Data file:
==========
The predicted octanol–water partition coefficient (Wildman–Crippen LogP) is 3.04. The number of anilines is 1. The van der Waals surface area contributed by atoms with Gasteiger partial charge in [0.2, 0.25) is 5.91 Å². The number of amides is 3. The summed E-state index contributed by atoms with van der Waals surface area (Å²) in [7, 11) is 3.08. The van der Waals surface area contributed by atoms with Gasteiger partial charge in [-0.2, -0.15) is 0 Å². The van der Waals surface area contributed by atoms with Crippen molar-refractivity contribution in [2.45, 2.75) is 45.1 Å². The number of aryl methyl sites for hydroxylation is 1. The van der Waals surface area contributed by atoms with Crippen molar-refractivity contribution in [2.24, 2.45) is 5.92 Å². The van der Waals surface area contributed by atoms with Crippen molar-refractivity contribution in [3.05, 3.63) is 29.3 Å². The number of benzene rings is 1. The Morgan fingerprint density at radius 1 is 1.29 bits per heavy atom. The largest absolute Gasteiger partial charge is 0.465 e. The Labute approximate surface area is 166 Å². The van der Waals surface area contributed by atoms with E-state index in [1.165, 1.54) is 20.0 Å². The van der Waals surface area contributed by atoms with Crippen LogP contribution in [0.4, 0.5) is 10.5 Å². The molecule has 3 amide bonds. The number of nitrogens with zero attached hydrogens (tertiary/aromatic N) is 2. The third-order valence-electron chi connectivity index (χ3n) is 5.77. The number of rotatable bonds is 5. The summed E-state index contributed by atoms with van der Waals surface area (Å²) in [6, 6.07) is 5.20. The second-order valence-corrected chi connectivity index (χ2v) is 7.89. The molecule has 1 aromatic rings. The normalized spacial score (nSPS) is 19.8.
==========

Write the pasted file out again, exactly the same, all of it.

The predicted octanol–water partition coefficient (Wildman–Crippen LogP) is 3.04. The number of anilines is 1. The van der Waals surface area contributed by atoms with Gasteiger partial charge in [0.2, 0.25) is 5.91 Å². The number of amides is 3. The summed E-state index contributed by atoms with van der Waals surface area (Å²) in [7, 11) is 3.08. The van der Waals surface area contributed by atoms with Gasteiger partial charge in [-0.2, -0.15) is 0 Å². The van der Waals surface area contributed by atoms with Crippen molar-refractivity contribution in [2.45, 2.75) is 45.1 Å². The number of aryl methyl sites for hydroxylation is 1. The van der Waals surface area contributed by atoms with Crippen molar-refractivity contribution in [2.24, 2.45) is 5.92 Å². The van der Waals surface area contributed by atoms with Crippen molar-refractivity contribution in [3.05, 3.63) is 29.3 Å². The number of benzene rings is 1. The Morgan fingerprint density at radius 1 is 1.29 bits per heavy atom. The largest absolute Gasteiger partial charge is 0.465 e. The Labute approximate surface area is 166 Å². The van der Waals surface area contributed by atoms with E-state index in [1.165, 1.54) is 20.0 Å². The van der Waals surface area contributed by atoms with Crippen LogP contribution in [0.4, 0.5) is 10.5 Å². The molecule has 3 amide bonds. The number of nitrogens with zero attached hydrogens (tertiary/aromatic N) is 2. The third-order valence-electron chi connectivity index (χ3n) is 5.77. The number of rotatable bonds is 5. The summed E-state index contributed by atoms with van der Waals surface area (Å²) in [6, 6.07) is 5.20. The second-order valence-corrected chi connectivity index (χ2v) is 7.89. The molecule has 1 aromatic rings. The normalized spacial score (nSPS) is 19.8.